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Airline shares airport’s revenue

US Airways is the biggest tenant by far at Charlotte Douglas International Airport, accounting for about 90 percent of the airport’s 700 daily flights. Air service in Charlotte has expanded in large part because aviation director Jerry Orr keeps costs down, making the airport a cheap place for US Airways to operate.

Charlotte Douglas’ low-cost philosophy is ingrained in its mission statement: “Charlotte Douglas International will be the preferred airport and airline hub by providing the highest quality product for the lowest possible cost.”

The airport, like all major commercial airports in the U.S., is funded with fees from the airlines, concessions revenue from the terminal, parking revenue and federal grants.

But US Airways also benefits from a profit-sharing arrangement with Charlotte Douglas that’s written into the airline’s lease.

Under the terms of the lease, US Airways and other airlines receive 40 percent of the airport’s profits on parking and concessions, known as “non-airline terminal revenue.” The amount is pro-rated based on the amount of space the airlines lease.

That helps offset US Airways’ costs to use the airport, and keeps Charlotte Douglas a cheap place for US Airways to operate from. Last year, US Airways received $10.4 million from the airport – largely offsetting the $17.6 million worth of fees the company paid Charlotte Douglas. In 2011, US Airways got $14 million in shared revenue from Charlotte Douglas, and in 2010 the airline got $12 million.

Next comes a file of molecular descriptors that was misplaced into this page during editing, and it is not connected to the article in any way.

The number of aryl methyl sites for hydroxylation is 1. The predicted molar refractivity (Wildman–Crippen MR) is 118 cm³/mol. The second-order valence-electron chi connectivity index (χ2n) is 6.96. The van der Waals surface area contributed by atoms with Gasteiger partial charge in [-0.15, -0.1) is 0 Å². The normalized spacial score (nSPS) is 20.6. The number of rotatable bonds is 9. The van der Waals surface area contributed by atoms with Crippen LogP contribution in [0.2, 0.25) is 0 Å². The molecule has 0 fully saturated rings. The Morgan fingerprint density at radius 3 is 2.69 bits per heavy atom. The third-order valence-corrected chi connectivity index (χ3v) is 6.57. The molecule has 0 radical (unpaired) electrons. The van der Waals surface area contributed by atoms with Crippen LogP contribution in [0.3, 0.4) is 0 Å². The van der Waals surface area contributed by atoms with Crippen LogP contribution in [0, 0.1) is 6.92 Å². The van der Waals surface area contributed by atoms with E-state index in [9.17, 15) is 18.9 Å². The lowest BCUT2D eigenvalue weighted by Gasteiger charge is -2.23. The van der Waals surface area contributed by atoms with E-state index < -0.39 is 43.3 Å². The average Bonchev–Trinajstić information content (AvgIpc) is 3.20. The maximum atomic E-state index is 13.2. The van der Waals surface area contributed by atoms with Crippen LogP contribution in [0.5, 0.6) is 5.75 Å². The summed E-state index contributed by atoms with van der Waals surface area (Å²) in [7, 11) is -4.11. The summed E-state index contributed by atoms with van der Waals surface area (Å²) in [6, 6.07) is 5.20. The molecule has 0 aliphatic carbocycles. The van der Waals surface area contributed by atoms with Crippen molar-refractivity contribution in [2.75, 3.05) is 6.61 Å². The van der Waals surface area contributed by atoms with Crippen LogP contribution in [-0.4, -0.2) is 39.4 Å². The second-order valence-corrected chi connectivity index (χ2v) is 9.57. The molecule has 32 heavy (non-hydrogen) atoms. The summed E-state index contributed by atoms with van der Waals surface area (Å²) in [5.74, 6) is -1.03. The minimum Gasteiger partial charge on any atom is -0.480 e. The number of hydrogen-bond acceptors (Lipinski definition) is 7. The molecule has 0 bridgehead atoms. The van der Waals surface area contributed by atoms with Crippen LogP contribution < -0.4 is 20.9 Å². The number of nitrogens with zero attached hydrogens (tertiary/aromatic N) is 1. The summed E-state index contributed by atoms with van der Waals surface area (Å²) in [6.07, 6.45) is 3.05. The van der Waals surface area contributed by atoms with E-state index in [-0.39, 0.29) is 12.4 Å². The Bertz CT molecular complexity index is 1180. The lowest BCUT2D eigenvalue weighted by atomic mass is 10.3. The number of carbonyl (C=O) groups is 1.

“This revenue sharing reduces the airline’s total cost of operating at the airport, and enhances its cost competitiveness,” said US Airways spokeswoman Michelle Mohr. “The success of US Airways’ Charlotte hub is heavily influenced by the airport’s low cost operating environment.”

Mohr also said that the lease requires US Airways to make up any shortfalls if revenues don’t cover expenses at Charlotte Douglas. US Airways’ leases on gates and other airport facilities run through 2016, officials at Charlotte Douglas said.

Matt Cornelius, senior director of air policy for Airports Council International, said the arrangement between US Airways and Charlotte Douglas isn’t unique. Many airports have some form of revenue sharing, often reflective of the amount of financial risk the airlines assume for the airport.

He said a 60-40 percent revenue split is “probably slightly better than average” for the airlines, but stressed that airports’ financial arrangements are highly variable.

Charlotte Douglas is, by some measures, the most efficient airport in North America. A recent study by the Air Transport Research Society found Charlotte Douglas was the most cost-competitive large airport. In 2011, the ATRS found Charlotte Douglas had the lowest landing charges for a Boeing 767 out of any major airport in the world.

In fiscal 2012, Charlotte Douglas took in more than $216 million worth of revenues. Landing fees paid by airlines were one of the smallest sources of funds for the airport. Concessions revenue to the airport totaled $42.2 million, and parking revenue brought in $38.5 million. Passenger facility charges, a fee the airport tacks on to each passenger enplaned at the airport, brought in $53 million.

Portillo: 704-358-5041 On Twitter @ESPortillo
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